Given the direct impacts of climate change are felt first and foremost at the local level, many have called for climate adaptation to be a local responsibility. Indeed, local authorities have a major influence on climate change adaptation - such as through their land use and permitting decisions. Yet, their actions are strongly determined by the national fiscal, regulatory and policy contexts in which they are embedded in. This policy paper provides an overview and a discussion of the roles and responsibilities for climate adaptation across levels of government. It argues that co-operation across levels of government is needed to strengthen adaptation at the local level. This policy paper was prepared as part of the OECD Territorial Approach to Climate Action and Resilience programme, which supports subnational authorities in their efforts to accelerate the net zero transition and build systemic resilience.
  • 1-December-2023

    English

    OECD Inventory of Support Measures for Fossil Fuels 2023

    Despite commitments to scale up and speed up climate action, the fiscal cost of government support for fossil fuels almost doubled in 2022 to reach more than USD 1.4 trillion as governments across the OECD and partner countries introduced substantial initiatives to mitigate high energy costs on households and firms, caused in part by Russia's war of aggression against Ukraine. This rising trend is a real threat to our collective net zero goals and highlights the challenges of staying on track with net zero commitments in the face of geopolitical and economic disruption. Going forward, it will be critical that support measures are reformed to better target those most in need. Support for fossil fuels should also be phased out as soon as possible. This will help free up much needed resources for the transition towards net zero emissions and accelerate innovation to improve energy efficiency.
  • 1-December-2023

    English

    Career Readiness Review: The Commonwealth of Virginia, United States

    This report assesses how the United States Commonwealth of Virginia is preparing young people for their working lives through career development. It builds on OECD longitudinal analyses which identify forms of career development that can be most confidently associated with better employment outcomes for young people. Collecting data from current secondary school students and young adults in the labour market, the report provides an oversight of career development in Virginia. It then explores the extent to which students are being effectively, efficiently and equitably prepared for their working lives through career guidance programmes. Career readiness is a policy of high importance and the report identifies many strengths within the Virginia system. In order to enhance provision however, there is need to update career readiness standards, frameworks and instruments, and to engage employers and people in work more systematically within guidance activities. Opportunity exists to better amplify labour market signalling, particularly with regard to the skilled trades. The report highlights international practice that can be expected to reduce inequalities in provision, linked especially to the socio-economic backgrounds of students and their geographic location. Here, scope exists notably to draw on digital technologies to enhance provision.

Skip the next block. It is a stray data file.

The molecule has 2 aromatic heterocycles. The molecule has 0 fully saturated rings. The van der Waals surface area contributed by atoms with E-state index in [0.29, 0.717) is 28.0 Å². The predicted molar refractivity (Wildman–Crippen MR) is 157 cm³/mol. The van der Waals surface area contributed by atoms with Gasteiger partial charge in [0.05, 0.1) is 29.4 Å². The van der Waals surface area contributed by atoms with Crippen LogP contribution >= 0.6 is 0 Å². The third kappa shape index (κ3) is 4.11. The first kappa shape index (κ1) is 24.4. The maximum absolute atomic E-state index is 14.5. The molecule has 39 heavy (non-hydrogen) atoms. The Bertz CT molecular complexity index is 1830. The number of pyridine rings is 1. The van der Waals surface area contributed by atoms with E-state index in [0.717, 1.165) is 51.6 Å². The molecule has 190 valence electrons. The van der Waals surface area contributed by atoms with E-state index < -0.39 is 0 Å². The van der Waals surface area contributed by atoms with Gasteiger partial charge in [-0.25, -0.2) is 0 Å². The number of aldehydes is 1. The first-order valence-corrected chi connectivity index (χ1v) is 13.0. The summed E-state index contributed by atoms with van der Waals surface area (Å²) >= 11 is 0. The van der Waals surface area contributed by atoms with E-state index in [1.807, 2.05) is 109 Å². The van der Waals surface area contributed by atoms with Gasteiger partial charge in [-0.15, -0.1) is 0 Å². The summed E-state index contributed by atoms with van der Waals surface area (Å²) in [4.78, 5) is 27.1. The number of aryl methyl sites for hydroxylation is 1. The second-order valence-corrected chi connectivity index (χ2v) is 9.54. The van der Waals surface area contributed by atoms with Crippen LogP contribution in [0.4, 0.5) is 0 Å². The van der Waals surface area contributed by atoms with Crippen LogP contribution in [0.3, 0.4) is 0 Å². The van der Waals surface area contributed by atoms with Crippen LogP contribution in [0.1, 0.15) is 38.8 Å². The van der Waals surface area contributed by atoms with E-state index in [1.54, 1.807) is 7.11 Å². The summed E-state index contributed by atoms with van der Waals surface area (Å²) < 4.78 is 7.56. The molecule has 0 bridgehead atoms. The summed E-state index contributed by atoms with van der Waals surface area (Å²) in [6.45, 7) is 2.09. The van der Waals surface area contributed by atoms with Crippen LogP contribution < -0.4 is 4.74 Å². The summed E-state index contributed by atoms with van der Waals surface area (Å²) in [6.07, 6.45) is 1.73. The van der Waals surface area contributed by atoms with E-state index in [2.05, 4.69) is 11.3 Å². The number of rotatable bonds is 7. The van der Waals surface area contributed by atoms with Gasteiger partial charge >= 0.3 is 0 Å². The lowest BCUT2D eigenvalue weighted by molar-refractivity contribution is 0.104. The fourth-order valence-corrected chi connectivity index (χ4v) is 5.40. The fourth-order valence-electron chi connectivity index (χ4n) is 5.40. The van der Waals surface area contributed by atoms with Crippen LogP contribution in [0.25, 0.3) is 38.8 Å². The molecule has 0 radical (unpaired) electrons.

• 30-November-2023

    English

    Carbon Management: Bioeconomy and Beyond

    The bioeconomy brings opportunities for economic growth while tackling climate change. Fossil carbon resources can be replaced by bio-based carbon resources, especially biomass. To allow these solutions to be scaled up without threats to biodiversity and the environment, it is necessary to develop the bioeconomy as a circular economy. With this carbon management approach, other sources of carbon complement biomass: industrial waste, including gases such as CO and CO2, as well as physically and chemically recycled carbon. In the future, direct air capture (DAC) may become competitive and form part of the solution. These approaches can be considered ‘circular’ because they close material loops and keep carbon recycling in the economy rather than emitting carbon to the atmosphere. This report reviews a number of hybrid technologies that can be deployed to ‘defossilise’ economic sectors and sets out policy options to bring these technologies to commercial scale.
  • 30-November-2023

    English

    Navigating green and digital transitions - Five imperatives for effective STI policy

    This paper discusses five innovation policy imperatives critical to achieving green and digital transitions: coordinated government, stakeholder engagement, policy agility and experimentation, directionality and support for breakthrough innovation. The paper provides policy examples from Germany, based on the OECD Review of Innovation Policy: Germany , and other countries to illustrate in what ways countries have addressed these imperatives. Overall, the quality and scale of these policy responses need to increase if transitions are to succeed. Open questions for future policy research are also highlighted.